One warning for this hike:  This trail is very exposed to the sun.  There are very few trees.  I don’t think I’d do it on a hot, summer day, but if you do, be sure to take lots of water, sunscreen, and sun protection.

We usually take the train from Taipei Main Station to Ruifang 瑞芳.  Across the street and to the left a block from the front of the Ruifang Station, is a bus stop with frequent buses to the Gold Ecological Museum, where Teapot Mountain starts.  Buses also leave from various places around Taipei for Jiufen and Jinguashi, like the City Hall Bus Terminal, above the City Hall MRT Station.

There really are lots and lots of things to see in this area.  Check out Taiwan Adventures Online Guidebook for more information.  Or Join the Taiwan Adventures Group page on facebook and join us on the next day hike!


Categories: Hiking, Must See Taiwan, PHOTOGRAPHY, TAIWAN | Tags: , , , , , , , , | 12 Comments

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12 thoughts on “Teapot Mountain 茶壺山

  1. Hi Neil,

    THANK YOU SO MUCH for your posts, I’ve spent hours browsing through your posts, and climbed Elephant & Tiger Mts this week.

    I’m Taiwanese-American myself, and never knew that Taiwan had such phenomenal hikes. I’m in Taipei until June 13th, anything planned for this weekend or next?


    • Hi Jonathan,
      Glad to hear it! It really is great up there. We don’t have anything planned next weekend, but you can keep up to date by joining our facebook group.
      My best,

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  3. Hi Neil,

    Actually I am a Taiwanese, just jump into your blog by accident when I serch the information of mountain hiking. I am SO impressive that you’ve known & explored so many nice places in TW!! The teapot mountain is also one of my fivourite hiking trail, and my recent goal is to finish the “Golden Ten Ridges”!! ( the teapot mountain is one of them )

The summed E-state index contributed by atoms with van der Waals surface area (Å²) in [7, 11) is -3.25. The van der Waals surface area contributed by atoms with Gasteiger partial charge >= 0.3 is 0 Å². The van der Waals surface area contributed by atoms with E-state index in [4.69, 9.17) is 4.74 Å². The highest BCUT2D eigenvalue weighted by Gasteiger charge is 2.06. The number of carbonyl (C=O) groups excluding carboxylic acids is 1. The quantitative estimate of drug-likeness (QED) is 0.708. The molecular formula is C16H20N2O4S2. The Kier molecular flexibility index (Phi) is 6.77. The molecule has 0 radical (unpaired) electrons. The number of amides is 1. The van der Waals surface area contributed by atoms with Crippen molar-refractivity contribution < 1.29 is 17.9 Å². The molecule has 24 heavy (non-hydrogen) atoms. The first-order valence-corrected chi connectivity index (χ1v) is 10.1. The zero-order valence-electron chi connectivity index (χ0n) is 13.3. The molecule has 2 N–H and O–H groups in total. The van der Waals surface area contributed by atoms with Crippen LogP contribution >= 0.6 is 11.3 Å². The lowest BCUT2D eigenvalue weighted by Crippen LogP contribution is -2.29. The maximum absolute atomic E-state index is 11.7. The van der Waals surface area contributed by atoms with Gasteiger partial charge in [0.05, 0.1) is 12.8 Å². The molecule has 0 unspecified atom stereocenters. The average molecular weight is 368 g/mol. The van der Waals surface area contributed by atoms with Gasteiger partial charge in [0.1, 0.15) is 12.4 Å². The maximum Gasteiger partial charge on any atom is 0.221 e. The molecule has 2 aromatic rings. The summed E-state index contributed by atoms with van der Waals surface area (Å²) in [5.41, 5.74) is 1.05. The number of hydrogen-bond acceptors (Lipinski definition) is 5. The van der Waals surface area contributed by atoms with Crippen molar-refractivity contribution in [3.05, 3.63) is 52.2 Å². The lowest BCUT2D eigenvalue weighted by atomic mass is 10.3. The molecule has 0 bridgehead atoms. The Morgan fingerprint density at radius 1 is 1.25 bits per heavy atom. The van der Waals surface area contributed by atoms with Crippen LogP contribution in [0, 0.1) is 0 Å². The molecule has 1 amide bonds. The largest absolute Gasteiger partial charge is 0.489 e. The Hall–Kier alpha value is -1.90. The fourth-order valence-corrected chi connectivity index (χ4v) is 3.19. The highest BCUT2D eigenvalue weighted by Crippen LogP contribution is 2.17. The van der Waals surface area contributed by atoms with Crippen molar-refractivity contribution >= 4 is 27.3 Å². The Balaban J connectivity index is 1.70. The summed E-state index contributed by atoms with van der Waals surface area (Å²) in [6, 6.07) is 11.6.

Really glad that you know the beauty & the deep side of Taiwan and share the information with other foreigners. The mountain here is really a treasure~

    Wish you all the best.


  4. Hi, thanks, I enjoyed the read! Keep up the hard work!


  5. Rhett

    Really nice stuff. Just finished hiking here but unfortunately it was all fog. I’ll definitely be back fantastic photos by the way

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  7. Mitch

    Hey for anyone who does this hike, if you go left instead of right after climbing up the ropes to Banpingshan, the trail will take you back to the coastal road. Took us 3.5 hours to get down and there’s lots of steep slipping and sliding. Not for the faint of heart. Thanks for the info!

    • You’re right. That’s a lot of people’s favorite day hike in Taiwan. It’s called Stegosaurus Ridge and everyone should know that it’s: A. Awesome. B. A bit dangerous. C. Illegal because you have to trespass on posted “no trespassing” private property at the bottom.

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  9. Anna

    Hello, what month was this hike?

    I have a question – would you recommend hiking in Taiwan in March/April or rather to postpone the trip to Autumn?

    We want to come to Taiwan for period 23.03-13.04. and we want to focus mainly on hiking . We do not need to hike over 3000m, it can be low altitude treks e.g. at 2000 m.

    It seems that weather is not very stable at this time, not sunny and that visibility is much worse than e.g. in Autumn. Is that right? Or maybe the difference in weather is not so significant to change plans? (coming in in Spring is much more convenient for us).

    • In all honesty, the weather isn’t reliable at any time any more. This has been the wettest fall/early winter that I can remember, and it is supposed to be quite dry. I wouldn’t change your plans based on hoping for good weather.